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Re: [Condor-users] submitting LOTS of jobs
- Date: Thu, 5 Nov 2009 10:08:46 +0000
- From: Matt Hope <Matt.Hope@xxxxxxxxxxxxxxx>
- Subject: Re: [Condor-users] submitting LOTS of jobs
I think that, unless these are submitted as a (much) smaller number of clusters each containing many thousands of jobs then you have no chance whatsoever of this working with plain condor.
Most people tend to either:
A) End up writing some other 'queue' of some sort which can efficiently hold the work required and which trickles the submissions checking the queue for it's state (via condor_status -submitter calls if possible)
B) More recently they might start writing job hoks to entirely remove the need for the scheduling/negotiation component and just do it themselves taking advantage of domain specific mechnics to do it very efficiently.
I prefer the latter conceptually (it avoids the 'split brain' issue inherent in the former) but this is relatively recent and I only know of one other person using it significantly here (Ian Chesal) who has been working out some kinks in it. He would likely be able to give a better view on the suitability of this approach.
If you go with A then you should note that machine running the schedd tends to have the following limits:
The maximum number of active jobs (since every active job consumes resources for the shadow)
On windows this is about 150 for Windows XP 32bit with some tweaks to the registry and around 200 or so on windows server 2003 64bit
The condor team can likely give you reasonable limits on various linux flavours.
The rate at which jobs start and stop 'multiplied' by the amount of data that they transfer in/out
If this is sizeable then the box may be unable to cope. having the schedd transfer a minimal script out and having the jobs all actually execute and get data from some network location (or better still local to each execute machine) as well as placing results on the same will mitigate this considerably.
The other significant factor in a task of this magnitude is how long each job takes.
The overhead of plain condor for small jobs is significant (reduced somewhat in a nice steady state as negotiation is avoided) but would still be measured in a few seconds at least. If you are not submitting as many jobs to a cluster the overhead will rise much higher. I also do not know how much locking the submission process does on the schedd these days, in older releases submitting would significantly impact it's ability to respond to the negotiation requests/starting new jobs.
I would assume that the number of jobs mentioned must imply they are relatively short because some back of the envelope calculations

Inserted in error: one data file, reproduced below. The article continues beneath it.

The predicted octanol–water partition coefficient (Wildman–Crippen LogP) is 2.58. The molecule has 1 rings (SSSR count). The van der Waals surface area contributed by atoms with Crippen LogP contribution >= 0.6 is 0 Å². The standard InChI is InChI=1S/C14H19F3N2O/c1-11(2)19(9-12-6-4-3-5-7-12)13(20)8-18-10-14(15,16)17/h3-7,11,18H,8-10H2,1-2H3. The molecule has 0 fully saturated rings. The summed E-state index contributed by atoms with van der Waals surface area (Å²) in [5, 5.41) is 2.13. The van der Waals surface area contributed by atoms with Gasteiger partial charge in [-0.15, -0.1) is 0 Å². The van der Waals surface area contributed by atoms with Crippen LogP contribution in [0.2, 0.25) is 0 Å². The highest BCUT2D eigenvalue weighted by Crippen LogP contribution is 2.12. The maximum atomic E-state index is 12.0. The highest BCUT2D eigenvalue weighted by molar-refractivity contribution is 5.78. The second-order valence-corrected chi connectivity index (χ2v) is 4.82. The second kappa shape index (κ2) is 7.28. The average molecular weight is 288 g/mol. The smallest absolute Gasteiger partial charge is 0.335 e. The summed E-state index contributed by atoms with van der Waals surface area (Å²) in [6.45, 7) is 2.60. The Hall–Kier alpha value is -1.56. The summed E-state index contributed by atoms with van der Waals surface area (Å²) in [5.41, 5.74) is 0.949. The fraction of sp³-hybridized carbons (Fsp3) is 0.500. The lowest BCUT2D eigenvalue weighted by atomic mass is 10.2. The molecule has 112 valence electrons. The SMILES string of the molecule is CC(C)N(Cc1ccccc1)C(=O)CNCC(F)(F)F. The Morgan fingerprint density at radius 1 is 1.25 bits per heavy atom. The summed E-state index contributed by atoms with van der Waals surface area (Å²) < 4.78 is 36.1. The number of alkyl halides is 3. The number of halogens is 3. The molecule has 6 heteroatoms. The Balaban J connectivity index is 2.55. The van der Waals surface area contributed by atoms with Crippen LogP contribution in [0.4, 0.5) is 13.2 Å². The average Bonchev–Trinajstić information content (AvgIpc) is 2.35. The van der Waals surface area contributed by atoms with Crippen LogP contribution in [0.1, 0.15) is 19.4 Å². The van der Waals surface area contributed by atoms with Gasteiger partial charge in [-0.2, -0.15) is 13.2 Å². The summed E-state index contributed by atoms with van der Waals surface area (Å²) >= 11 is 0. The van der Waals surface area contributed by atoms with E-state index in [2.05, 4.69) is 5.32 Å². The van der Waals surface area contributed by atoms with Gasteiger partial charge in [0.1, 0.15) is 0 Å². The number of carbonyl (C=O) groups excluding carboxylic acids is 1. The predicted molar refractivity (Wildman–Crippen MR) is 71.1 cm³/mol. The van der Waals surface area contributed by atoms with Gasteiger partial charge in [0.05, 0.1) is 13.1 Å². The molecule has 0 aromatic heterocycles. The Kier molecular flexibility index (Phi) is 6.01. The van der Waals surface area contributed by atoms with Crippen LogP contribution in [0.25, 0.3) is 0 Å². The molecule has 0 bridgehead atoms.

(15M * TIME_JOB) / SLOTS = TOTAL_TIME
would suggest that with 1000 slots and 1 minute jobs you would take over 10 days
With 1000 slots you would almost certainly require at least 2 or 3 schedd machines and a reasonably hefty collector/negotiator. If the jobs were in the minute range then you would need to constantly 'feed' you farm or waste throughput, so 1 hour of downtime on one of the schedd's would translate almost directly to 1 hour / NumberOfSchedds * NumberOfSlots unless you put some sort of High Availability setup in place.
For comparison we have ~600 slots and tend to have upwards of 10 schedd's active when it is fully utilized, most jobs are hours if not days and users still get annoyed at the latency inherent in the submission/negotiation/transfer out/shadow/transfer in.
All numbers/suggestions above are *very* general. Being specific is impossible without some detailed knowledge about the exact mechanics of your jobs/pool structure
Certainly the numbers are large enough that you almost certainly need to 'tune' your setup appropriately to use condor as intended (high throughput) or use 'wrapping' layers like techion's which convert many small jobs into fewer bigger jobs on the fly.
hope this was helpful,
From: condor-users-bounces@xxxxxxxxxxx [mailto:condor-users-bounces@xxxxxxxxxxx] On Behalf Of Jonathan D. Proulx
Sent: 04 November 2009 18:31
To: Condor-Users Mail List
Subject: [Condor-users] submitting LOTS of jobs
I have a user looking to submit 15million jobs this is about two
orders of magnitude above what weve done previously. I don't yet know
too much about the calculation other than it's genome based and
running against the human genome (a later goal) would result in
1.8 billion jobs.
leaving aside for a monent the question of how long this will take on
my resources, any advise on facilitating this number of jobs? Are
there submit side limits I'm going to run into?
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